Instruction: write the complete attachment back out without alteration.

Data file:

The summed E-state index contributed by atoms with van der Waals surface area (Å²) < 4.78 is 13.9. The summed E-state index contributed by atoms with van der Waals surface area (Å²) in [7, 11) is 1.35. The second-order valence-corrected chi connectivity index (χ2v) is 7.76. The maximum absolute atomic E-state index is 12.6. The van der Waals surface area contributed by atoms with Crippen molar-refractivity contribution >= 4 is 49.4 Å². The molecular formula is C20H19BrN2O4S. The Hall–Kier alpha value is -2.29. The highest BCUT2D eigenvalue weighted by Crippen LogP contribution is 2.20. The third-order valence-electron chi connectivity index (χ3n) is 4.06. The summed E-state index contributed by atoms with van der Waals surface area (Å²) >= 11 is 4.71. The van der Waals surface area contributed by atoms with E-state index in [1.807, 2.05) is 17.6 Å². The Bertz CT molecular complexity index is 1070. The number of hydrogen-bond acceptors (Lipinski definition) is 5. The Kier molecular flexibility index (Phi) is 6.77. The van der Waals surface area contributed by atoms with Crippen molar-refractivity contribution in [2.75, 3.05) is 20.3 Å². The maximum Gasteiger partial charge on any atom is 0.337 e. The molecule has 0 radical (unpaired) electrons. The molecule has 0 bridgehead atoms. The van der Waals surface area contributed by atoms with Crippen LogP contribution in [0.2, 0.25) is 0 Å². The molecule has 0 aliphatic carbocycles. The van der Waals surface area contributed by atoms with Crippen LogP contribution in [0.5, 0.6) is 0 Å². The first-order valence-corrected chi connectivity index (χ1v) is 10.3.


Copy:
The summed E-state index contributed by atoms with van der Waals surface area (Å²) < 4.78 is 13.9. The summed E-state index contributed by atoms with van der Waals surface area (Å²) in [7, 11) is 1.35. The second-order valence-corrected chi connectivity index (χ2v) is 7.76. The maximum absolute atomic E-state index is 12.6. The van der Waals surface area contributed by atoms with Crippen molar-refractivity contribution >= 4 is 49.4 Å². The molecular formula is C20H19BrN2O4S. The Hall–Kier alpha value is -2.29. The highest BCUT2D eigenvalue weighted by Crippen LogP contribution is 2.20. The third-order valence-electron chi connectivity index (χ3n) is 4.06. The summed E-state index contributed by atoms with van der Waals surface area (Å²) >= 11 is 4.71. The van der Waals surface area contributed by atoms with E-state index in [1.807, 2.05) is 17.6 Å². The Bertz CT molecular complexity index is 1070. The number of hydrogen-bond acceptors (Lipinski definition) is 5. The Kier molecular flexibility index (Phi) is 6.77. The van der Waals surface area contributed by atoms with Crippen molar-refractivity contribution in [2.75, 3.05) is 20.3 Å². The maximum Gasteiger partial charge on any atom is 0.337 e. The molecule has 0 radical (unpaired) electrons. The molecule has 0 bridgehead atoms. The van der Waals surface area contributed by atoms with Crippen LogP contribution in [0.2, 0.25) is 0 Å². The molecule has 0 aliphatic carbocycles. The van der Waals surface area contributed by atoms with Crippen LogP contribution in [0.5, 0.6) is 0 Å². The first-order valence-corrected chi connectivity index (χ1v) is 10.3.